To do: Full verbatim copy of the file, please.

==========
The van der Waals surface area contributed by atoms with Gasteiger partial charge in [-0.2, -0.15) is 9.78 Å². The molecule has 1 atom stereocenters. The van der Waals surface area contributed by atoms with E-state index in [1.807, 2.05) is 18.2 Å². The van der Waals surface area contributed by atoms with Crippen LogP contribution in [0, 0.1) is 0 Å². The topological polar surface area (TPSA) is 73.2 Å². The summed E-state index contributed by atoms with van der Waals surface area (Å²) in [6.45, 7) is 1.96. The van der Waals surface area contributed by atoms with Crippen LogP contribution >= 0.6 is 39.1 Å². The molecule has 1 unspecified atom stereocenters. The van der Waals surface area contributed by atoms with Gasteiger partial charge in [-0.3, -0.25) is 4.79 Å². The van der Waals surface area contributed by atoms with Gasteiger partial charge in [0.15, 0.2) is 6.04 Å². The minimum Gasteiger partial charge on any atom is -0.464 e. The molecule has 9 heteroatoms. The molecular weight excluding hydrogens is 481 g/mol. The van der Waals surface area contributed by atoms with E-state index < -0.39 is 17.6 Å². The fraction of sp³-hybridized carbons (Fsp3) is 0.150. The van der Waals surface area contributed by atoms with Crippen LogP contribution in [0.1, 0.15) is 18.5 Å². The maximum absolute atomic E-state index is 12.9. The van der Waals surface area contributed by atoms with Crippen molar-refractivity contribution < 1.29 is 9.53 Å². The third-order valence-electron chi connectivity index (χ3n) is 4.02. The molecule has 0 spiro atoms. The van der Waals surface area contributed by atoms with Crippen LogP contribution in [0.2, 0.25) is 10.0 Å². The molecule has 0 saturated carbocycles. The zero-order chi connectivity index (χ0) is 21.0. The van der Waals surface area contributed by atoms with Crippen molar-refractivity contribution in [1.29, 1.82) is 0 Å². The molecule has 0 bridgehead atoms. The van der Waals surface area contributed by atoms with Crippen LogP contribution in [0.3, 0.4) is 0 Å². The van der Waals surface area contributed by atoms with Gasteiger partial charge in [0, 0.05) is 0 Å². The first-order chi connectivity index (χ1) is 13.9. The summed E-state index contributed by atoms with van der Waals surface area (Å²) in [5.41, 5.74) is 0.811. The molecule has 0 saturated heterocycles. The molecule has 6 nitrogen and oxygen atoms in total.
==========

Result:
The van der Waals surface area contributed by atoms with Gasteiger partial charge in [-0.2, -0.15) is 9.78 Å². The molecule has 1 atom stereocenters. The van der Waals surface area contributed by atoms with E-state index in [1.807, 2.05) is 18.2 Å². The van der Waals surface area contributed by atoms with Crippen LogP contribution in [0, 0.1) is 0 Å². The topological polar surface area (TPSA) is 73.2 Å². The summed E-state index contributed by atoms with van der Waals surface area (Å²) in [6.45, 7) is 1.96. The van der Waals surface area contributed by atoms with Crippen LogP contribution >= 0.6 is 39.1 Å². The molecule has 1 unspecified atom stereocenters. The van der Waals surface area contributed by atoms with Gasteiger partial charge in [-0.3, -0.25) is 4.79 Å². The van der Waals surface area contributed by atoms with Gasteiger partial charge in [0.15, 0.2) is 6.04 Å². The minimum Gasteiger partial charge on any atom is -0.464 e. The molecule has 9 heteroatoms. The molecular weight excluding hydrogens is 481 g/mol. The van der Waals surface area contributed by atoms with E-state index < -0.39 is 17.6 Å². The fraction of sp³-hybridized carbons (Fsp3) is 0.150. The van der Waals surface area contributed by atoms with Crippen LogP contribution in [0.1, 0.15) is 18.5 Å². The maximum absolute atomic E-state index is 12.9. The van der Waals surface area contributed by atoms with Crippen molar-refractivity contribution < 1.29 is 9.53 Å². The third-order valence-electron chi connectivity index (χ3n) is 4.02. The molecule has 0 spiro atoms. The van der Waals surface area contributed by atoms with Crippen LogP contribution in [0.2, 0.25) is 10.0 Å². The molecule has 0 saturated carbocycles. The zero-order chi connectivity index (χ0) is 21.0. The van der Waals surface area contributed by atoms with Crippen molar-refractivity contribution in [1.29, 1.82) is 0 Å². The molecule has 0 bridgehead atoms. The van der Waals surface area contributed by atoms with Crippen LogP contribution in [0.3, 0.4) is 0 Å². The van der Waals surface area contributed by atoms with Gasteiger partial charge in [0, 0.05) is 0 Å². The first-order chi connectivity index (χ1) is 13.9. The summed E-state index contributed by atoms with van der Waals surface area (Å²) in [5.41, 5.74) is 0.811. The molecule has 0 saturated heterocycles. The molecule has 6 nitrogen and oxygen atoms in total.